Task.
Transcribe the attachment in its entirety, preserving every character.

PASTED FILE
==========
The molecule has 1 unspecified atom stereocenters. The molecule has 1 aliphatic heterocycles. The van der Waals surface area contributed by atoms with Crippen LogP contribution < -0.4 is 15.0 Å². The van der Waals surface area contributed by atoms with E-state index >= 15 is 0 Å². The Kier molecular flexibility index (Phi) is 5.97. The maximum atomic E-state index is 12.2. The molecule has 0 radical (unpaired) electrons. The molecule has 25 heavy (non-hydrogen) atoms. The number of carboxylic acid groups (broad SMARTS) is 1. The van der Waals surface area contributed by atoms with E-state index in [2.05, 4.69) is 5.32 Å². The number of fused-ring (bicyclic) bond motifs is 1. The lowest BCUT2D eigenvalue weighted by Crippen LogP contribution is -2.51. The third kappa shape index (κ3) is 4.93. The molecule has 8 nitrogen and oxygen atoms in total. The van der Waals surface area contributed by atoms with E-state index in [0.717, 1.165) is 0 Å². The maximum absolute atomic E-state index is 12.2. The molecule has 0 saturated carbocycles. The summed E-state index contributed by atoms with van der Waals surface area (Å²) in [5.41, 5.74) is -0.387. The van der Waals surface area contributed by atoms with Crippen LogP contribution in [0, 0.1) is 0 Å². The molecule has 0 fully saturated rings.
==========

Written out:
The molecule has 1 unspecified atom stereocenters. The molecule has 1 aliphatic heterocycles. The van der Waals surface area contributed by atoms with Crippen LogP contribution < -0.4 is 15.0 Å². The van der Waals surface area contributed by atoms with E-state index >= 15 is 0 Å². The Kier molecular flexibility index (Phi) is 5.97. The maximum atomic E-state index is 12.2. The molecule has 0 radical (unpaired) electrons. The molecule has 25 heavy (non-hydrogen) atoms. The number of carboxylic acid groups (broad SMARTS) is 1. The van der Waals surface area contributed by atoms with E-state index in [2.05, 4.69) is 5.32 Å². The number of fused-ring (bicyclic) bond motifs is 1. The lowest BCUT2D eigenvalue weighted by Crippen LogP contribution is -2.51. The third kappa shape index (κ3) is 4.93. The molecule has 8 nitrogen and oxygen atoms in total. The van der Waals surface area contributed by atoms with E-state index in [0.717, 1.165) is 0 Å². The maximum absolute atomic E-state index is 12.2. The molecule has 0 saturated carbocycles. The summed E-state index contributed by atoms with van der Waals surface area (Å²) in [5.41, 5.74) is -0.387. The van der Waals surface area contributed by atoms with Crippen LogP contribution in [0, 0.1) is 0 Å². The molecule has 0 fully saturated rings.